After retaking Ghent and Bruges, on the 7th of July, the white flag Marlborough and I put our troops in was hoisted on the 28th, and on the winter-quarters, and went for a month 21st of August, after the most territo Brussels; but my mother was no ble subterraneous war that I ever longer there.
witnessed (for in twenty-six days, 1709.-- January 9th, we set out for the besieged sprung thirty-eight the Hague. It was nothing but a mines) the citadel surrendered. series of honours and festivities; Villars never stirred. “Let us go presents for Marlborough, and fire. and take Mous," said I to Marlworks for me. But I prevented a borough; “ perhaps this devil of a magnificent exhibition, by requesting fellow will tire of being so prudent." the states-general to give the money Madame de Maintenon did not give it was to have cost to their brave himn credit for so much prudence as soldiers, whom I had caused to be he possessed, though she was very crippled; and the 20th of January I fond of him: for she permitted Louis set off for Vienna, to report and ask XIV, to send marshal Boufflers to for further orders.
assist him. Certain enemies of Vil. I was directed to make peace, if lars, at Versailles, hoped to give the enemiy would comply with all him disgust; but I have already my demands. I returned on the 8th proved, that brave men agree toof April to the Hague, where I gether, and love and esteem each found the plenipotentiaries of the other. The two marshals would king of France. Famine, a winter gladly have saved Mons withoutmore severe than had ever been risking a battle; we stood upon known, want of men and money, ceremony to know which party made him wish for peace; but the should oblige the other to give it. vanquished forget that they are such, As soon as our troops from Tournay as soon as they enter upon negotia. bad arrived: “ Let us lose no time,” tion. They mistake obstinacy for said l; "and in spite of 120,000 firmness, and at last get more men, woods, hedges, villages, holes, soundly beaten than before.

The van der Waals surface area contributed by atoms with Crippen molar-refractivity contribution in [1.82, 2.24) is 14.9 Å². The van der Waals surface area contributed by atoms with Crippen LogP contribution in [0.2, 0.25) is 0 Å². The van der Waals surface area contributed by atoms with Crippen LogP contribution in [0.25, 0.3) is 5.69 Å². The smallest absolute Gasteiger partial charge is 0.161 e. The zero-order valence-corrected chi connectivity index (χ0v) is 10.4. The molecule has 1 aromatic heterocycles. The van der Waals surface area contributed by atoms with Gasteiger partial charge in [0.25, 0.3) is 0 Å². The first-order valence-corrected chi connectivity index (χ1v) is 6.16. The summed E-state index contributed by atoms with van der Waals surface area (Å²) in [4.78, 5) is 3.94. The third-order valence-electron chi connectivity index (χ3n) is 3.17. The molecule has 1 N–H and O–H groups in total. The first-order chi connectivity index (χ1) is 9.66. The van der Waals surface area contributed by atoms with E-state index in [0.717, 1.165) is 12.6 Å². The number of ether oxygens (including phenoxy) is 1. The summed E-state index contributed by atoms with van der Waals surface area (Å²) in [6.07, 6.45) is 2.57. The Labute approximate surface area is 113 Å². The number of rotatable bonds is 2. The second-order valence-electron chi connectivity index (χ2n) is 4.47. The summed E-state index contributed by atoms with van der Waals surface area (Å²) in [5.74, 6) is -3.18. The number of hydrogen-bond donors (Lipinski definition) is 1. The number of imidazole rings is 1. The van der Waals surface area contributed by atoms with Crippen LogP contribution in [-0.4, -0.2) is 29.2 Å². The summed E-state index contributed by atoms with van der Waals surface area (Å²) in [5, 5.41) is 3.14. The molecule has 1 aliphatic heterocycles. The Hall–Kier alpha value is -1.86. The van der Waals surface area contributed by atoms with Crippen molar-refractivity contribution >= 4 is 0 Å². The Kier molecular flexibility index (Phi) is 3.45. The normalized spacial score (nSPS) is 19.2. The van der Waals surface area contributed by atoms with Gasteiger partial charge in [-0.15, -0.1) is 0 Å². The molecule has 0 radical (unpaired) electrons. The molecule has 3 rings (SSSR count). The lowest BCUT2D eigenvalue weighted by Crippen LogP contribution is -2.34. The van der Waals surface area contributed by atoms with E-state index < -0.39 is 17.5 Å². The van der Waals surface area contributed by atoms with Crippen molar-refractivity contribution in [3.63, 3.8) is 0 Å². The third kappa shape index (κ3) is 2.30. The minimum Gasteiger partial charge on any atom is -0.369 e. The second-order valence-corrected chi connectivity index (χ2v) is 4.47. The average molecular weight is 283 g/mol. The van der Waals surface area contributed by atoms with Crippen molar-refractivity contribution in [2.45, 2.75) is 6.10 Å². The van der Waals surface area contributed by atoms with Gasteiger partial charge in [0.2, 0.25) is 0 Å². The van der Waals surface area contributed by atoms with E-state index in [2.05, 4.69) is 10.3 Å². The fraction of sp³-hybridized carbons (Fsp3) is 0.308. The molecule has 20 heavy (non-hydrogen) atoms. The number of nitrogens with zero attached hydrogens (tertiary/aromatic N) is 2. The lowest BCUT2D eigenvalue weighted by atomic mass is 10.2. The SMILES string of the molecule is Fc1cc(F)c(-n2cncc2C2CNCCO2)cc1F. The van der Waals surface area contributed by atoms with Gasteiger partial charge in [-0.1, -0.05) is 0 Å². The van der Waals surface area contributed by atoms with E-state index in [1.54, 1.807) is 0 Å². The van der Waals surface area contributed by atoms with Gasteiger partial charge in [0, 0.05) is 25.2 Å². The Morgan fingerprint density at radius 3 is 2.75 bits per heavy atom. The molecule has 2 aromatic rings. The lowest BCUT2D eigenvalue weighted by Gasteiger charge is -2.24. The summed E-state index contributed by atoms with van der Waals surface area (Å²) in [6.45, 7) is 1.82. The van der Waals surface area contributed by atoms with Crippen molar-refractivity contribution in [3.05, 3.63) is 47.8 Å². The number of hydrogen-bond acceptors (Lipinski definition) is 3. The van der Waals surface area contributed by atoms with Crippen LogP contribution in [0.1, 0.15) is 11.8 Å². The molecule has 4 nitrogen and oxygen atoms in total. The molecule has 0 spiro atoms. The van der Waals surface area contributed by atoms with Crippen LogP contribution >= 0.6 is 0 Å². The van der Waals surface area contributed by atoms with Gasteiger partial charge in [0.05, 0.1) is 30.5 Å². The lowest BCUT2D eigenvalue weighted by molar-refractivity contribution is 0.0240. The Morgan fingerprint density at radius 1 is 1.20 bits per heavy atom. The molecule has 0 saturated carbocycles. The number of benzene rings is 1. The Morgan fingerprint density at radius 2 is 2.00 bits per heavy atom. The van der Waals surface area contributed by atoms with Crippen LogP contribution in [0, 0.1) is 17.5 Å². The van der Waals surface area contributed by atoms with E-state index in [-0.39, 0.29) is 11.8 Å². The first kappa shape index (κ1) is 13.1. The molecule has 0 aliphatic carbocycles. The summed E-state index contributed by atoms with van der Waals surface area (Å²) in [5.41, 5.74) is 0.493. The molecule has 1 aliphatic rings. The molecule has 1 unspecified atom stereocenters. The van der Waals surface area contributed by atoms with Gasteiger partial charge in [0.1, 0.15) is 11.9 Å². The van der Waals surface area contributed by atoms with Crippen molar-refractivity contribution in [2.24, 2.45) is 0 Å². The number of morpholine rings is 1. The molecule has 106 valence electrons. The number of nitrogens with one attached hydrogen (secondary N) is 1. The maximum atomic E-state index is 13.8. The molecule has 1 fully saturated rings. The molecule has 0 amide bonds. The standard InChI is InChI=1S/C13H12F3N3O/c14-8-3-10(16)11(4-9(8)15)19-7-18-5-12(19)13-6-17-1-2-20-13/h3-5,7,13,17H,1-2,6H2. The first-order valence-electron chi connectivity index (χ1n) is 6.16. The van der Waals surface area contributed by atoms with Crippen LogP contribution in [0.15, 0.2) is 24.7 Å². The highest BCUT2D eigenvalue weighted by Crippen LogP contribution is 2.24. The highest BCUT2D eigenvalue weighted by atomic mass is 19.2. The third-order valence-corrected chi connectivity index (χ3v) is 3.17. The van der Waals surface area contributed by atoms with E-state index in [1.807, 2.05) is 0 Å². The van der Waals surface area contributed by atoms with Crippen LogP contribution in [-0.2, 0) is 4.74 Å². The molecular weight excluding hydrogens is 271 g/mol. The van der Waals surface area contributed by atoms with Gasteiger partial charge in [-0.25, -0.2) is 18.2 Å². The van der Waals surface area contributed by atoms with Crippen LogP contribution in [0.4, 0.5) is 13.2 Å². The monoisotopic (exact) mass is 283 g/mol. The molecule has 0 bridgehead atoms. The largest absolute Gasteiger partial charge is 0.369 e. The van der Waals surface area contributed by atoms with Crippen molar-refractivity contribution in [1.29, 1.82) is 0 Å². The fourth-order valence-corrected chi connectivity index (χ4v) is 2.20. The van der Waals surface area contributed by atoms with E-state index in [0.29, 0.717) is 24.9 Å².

triple intrenchments, a hundred One hundred thousand men were pieces of cannon and abattis, let us again under Marlborough's com- put an end to the war in one day.” mand and mine in the Low Coun. The deputies of Holland, and some tries; and the same number under faint-hearted generals, objected, rethat of Villars. “I am going," said monstrated, and tired me. It was of he to the king on taking leave, « to no use to tell them that the exceldrive your enemies so far, that they lent veteran French soldiers were shall not again see the banks of the killed in the six or seven battles Scheldt; and by a battle on my ar. which Marlborough and I had gainrival, to regain all that has been ed; and though I well knew that taken from your majesty."
young ones are formed but too exWithout wishing to avoid one, for peditiously, an advantage in which he was morally and physically brave, they are superiour to all other nahe took an extremely advantageous tions, we determined upon the battle position. This was one of his great of Malplaquet. The jlth of Sep